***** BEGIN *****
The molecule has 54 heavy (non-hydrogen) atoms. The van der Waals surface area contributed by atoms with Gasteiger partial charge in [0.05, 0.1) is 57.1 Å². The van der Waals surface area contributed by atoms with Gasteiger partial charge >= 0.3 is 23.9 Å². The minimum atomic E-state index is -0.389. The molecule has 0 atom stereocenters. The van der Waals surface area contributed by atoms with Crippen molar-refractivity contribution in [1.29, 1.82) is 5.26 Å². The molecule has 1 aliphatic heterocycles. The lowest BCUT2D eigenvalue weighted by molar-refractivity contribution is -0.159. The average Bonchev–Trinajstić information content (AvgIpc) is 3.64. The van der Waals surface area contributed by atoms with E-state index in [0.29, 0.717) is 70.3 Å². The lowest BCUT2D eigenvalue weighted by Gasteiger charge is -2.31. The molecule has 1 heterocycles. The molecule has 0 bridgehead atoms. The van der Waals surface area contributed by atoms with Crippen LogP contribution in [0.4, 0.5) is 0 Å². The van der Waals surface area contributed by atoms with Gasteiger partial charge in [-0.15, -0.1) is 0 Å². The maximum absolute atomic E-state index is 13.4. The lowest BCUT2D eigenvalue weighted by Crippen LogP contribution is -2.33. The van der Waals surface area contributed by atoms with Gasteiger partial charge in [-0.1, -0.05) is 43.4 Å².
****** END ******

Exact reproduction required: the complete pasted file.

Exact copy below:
The molecule has 54 heavy (non-hydrogen) atoms. The van der Waals surface area contributed by atoms with Gasteiger partial charge in [0.05, 0.1) is 57.1 Å². The van der Waals surface area contributed by atoms with Gasteiger partial charge >= 0.3 is 23.9 Å². The minimum atomic E-state index is -0.389. The molecule has 0 atom stereocenters. The van der Waals surface area contributed by atoms with Crippen molar-refractivity contribution in [1.29, 1.82) is 5.26 Å². The molecule has 1 aliphatic heterocycles. The lowest BCUT2D eigenvalue weighted by molar-refractivity contribution is -0.159. The average Bonchev–Trinajstić information content (AvgIpc) is 3.64. The van der Waals surface area contributed by atoms with E-state index in [0.29, 0.717) is 70.3 Å². The lowest BCUT2D eigenvalue weighted by Gasteiger charge is -2.31. The molecule has 1 heterocycles. The molecule has 0 bridgehead atoms. The van der Waals surface area contributed by atoms with Crippen LogP contribution in [0.4, 0.5) is 0 Å². The van der Waals surface area contributed by atoms with Gasteiger partial charge in [-0.15, -0.1) is 0 Å². The maximum absolute atomic E-state index is 13.4. The lowest BCUT2D eigenvalue weighted by Crippen LogP contribution is -2.33. The van der Waals surface area contributed by atoms with Gasteiger partial charge in [-0.1, -0.05) is 43.4 Å².